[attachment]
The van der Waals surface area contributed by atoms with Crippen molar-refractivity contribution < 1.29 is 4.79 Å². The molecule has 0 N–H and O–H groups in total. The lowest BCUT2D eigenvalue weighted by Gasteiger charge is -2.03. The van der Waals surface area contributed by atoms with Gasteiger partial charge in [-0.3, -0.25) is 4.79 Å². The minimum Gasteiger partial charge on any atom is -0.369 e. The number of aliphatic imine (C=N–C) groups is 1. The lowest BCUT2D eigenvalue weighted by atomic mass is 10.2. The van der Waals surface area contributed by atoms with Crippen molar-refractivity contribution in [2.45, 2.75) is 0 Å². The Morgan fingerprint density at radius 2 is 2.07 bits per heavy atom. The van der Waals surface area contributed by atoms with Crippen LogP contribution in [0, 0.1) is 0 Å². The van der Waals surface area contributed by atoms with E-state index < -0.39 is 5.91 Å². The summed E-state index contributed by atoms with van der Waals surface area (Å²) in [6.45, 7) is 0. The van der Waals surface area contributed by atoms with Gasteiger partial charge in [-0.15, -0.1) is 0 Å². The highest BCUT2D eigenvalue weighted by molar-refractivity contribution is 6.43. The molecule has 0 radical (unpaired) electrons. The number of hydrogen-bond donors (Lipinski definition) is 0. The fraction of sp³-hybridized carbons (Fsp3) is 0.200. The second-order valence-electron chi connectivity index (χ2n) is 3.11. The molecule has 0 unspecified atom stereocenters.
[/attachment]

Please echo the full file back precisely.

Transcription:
The van der Waals surface area contributed by atoms with Crippen molar-refractivity contribution < 1.29 is 4.79 Å². The molecule has 0 N–H and O–H groups in total. The lowest BCUT2D eigenvalue weighted by Gasteiger charge is -2.03. The van der Waals surface area contributed by atoms with Gasteiger partial charge in [-0.3, -0.25) is 4.79 Å². The minimum Gasteiger partial charge on any atom is -0.369 e. The number of aliphatic imine (C=N–C) groups is 1. The lowest BCUT2D eigenvalue weighted by atomic mass is 10.2. The van der Waals surface area contributed by atoms with Crippen molar-refractivity contribution in [2.45, 2.75) is 0 Å². The Morgan fingerprint density at radius 2 is 2.07 bits per heavy atom. The van der Waals surface area contributed by atoms with Crippen LogP contribution in [0, 0.1) is 0 Å². The van der Waals surface area contributed by atoms with E-state index < -0.39 is 5.91 Å². The summed E-state index contributed by atoms with van der Waals surface area (Å²) in [6.45, 7) is 0. The van der Waals surface area contributed by atoms with Gasteiger partial charge in [-0.15, -0.1) is 0 Å². The highest BCUT2D eigenvalue weighted by molar-refractivity contribution is 6.43. The molecule has 0 radical (unpaired) electrons. The number of hydrogen-bond donors (Lipinski definition) is 0. The fraction of sp³-hybridized carbons (Fsp3) is 0.200. The second-order valence-electron chi connectivity index (χ2n) is 3.11. The molecule has 0 unspecified atom stereocenters.